Yoda’s mentor

Yoda

When I read these words of St John of the Cross I figured I’d met Yoda’s mentor.

To come to the pleasure you have not,
you must go by a way in which you enjoy not.
To come to the knowledge you have not,
you must go by the way in which you know not.
To come to the possession you have not,
you must go by a way in which you possess not.
To come to be what you are not,
you must go by a way in which you are not.

As Yoda would say, “Understand or understand not – there is no try.”

[image cropped from photo by Michael Li per cc 2.0]

Uncle Zach (again)

Zachariah

In this Advent season, I am reposting this piece.  You can listen to a wonderful  audio version of this story, narrated by Boyd Barrett, a dear friend.  You may also want to explore his other podcasts – you’ll be glad you did.

 

“Tell me again, Uncle Zach, tell me the story of the angel, when you were in the temple.” Jesus is staying over for a few days and is helping his uncle with his work.

John rolls his eyes and looks at his cousin. Not again. John is intimidated by the story. It is his father’s story, but the weight of it rests on him. ‘The spirit and power of Elijah’ the angel had said. Sometimes, in the quiet, John felt inside himself for the stirrings of this prophecy, fingering his own soul, looking for signs of Elijah or of any real power at all. Nothing. So, he hides a secret fear that he will fail the prophecy. Hearing the story only makes it worse.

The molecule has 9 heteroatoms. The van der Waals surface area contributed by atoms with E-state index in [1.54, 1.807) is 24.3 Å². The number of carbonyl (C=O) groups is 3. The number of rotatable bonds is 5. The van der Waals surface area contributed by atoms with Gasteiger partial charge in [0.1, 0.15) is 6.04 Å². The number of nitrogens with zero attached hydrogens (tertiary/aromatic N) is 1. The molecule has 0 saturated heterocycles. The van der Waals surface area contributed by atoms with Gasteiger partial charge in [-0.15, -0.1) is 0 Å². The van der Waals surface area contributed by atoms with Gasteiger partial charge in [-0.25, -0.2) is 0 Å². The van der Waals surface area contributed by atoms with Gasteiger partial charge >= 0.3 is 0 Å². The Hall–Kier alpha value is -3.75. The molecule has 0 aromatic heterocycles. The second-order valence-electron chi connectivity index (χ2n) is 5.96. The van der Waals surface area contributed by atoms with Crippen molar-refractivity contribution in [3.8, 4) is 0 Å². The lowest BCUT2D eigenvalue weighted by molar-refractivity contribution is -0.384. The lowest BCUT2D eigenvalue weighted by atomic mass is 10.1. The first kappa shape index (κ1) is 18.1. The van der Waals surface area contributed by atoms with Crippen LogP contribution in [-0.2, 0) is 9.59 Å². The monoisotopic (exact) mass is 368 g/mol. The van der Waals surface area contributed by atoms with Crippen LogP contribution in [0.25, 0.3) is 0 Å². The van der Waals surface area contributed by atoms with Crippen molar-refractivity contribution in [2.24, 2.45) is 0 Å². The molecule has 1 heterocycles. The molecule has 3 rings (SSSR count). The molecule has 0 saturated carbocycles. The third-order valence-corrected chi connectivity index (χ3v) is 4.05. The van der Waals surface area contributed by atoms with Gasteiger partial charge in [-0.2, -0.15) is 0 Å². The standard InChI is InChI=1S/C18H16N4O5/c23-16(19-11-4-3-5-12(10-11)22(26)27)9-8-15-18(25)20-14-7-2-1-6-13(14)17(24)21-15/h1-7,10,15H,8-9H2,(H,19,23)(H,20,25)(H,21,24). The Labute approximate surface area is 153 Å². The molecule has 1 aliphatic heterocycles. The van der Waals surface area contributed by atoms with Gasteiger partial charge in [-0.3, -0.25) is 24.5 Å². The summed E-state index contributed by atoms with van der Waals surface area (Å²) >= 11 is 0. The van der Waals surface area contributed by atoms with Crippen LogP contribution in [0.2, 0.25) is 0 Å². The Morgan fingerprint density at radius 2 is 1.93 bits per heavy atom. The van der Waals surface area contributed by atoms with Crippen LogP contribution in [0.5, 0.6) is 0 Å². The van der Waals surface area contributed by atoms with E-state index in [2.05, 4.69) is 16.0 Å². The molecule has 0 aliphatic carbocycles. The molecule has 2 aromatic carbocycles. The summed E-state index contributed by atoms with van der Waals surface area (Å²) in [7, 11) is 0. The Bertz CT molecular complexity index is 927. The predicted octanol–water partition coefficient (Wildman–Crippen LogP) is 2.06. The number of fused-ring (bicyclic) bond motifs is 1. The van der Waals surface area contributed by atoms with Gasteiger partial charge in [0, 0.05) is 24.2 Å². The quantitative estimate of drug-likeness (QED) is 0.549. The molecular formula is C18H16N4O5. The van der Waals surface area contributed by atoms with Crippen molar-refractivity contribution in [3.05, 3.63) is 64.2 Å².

Jesus and John are eleven, old enough to know that their stories are both unique, not old enough to understand what that difference may yet mean.

Zechariah begins the story and Jesus settles in beside him. John is across the room, finishing up his chores so he can leave as quickly as possible. They have both heard the story before, but not often. It is hard on a family to hold the weight of such a story and Jesus’ siblings aren’t very fond of it, or of the other story that follows. But today it is just Zechariah and Jesus and John inside, so the time seems right to tell it again, in detail.

Zechariah takes a deep breath and begins. When he starts the story he is looking straight at Jesus. “You know how it works,” he says. “When it is time for my division to bring the incense into the Holy Place, we draw lots. It is our way of letting God pick the servant. It is an honor for the lot to fall to you. And when I was chosen, I felt, as I always do, a slight rush of pleasure that I am the one that God wants this day. God’s call to the priestly tribe is a precious gift. God’s call to a single one . . . to me . . . or to you . . . is . . . a wonder.”

By now Zechariah is no longer looking at the boys. John and Jesus are both listening, pulled by what he is saying, by its echo in their hearts. There is deep quiet in the room. “I went into the Holy Place, into that place that God has chosen to be present. You think you are prepared when you go in – but the Presence hits you and, every time, you know that there is no way that you will ever really be ready for that place. It always takes me a moment. Like letting your eyes adjust to the darkness when you enter a cave on a bright day – or more – how your eyes adjust when you go back into daylight from the cave. So, I wait at the doorway for my soul to catch its breath. And then, when I find my legs again, when I can move, I take the incense to the altar.”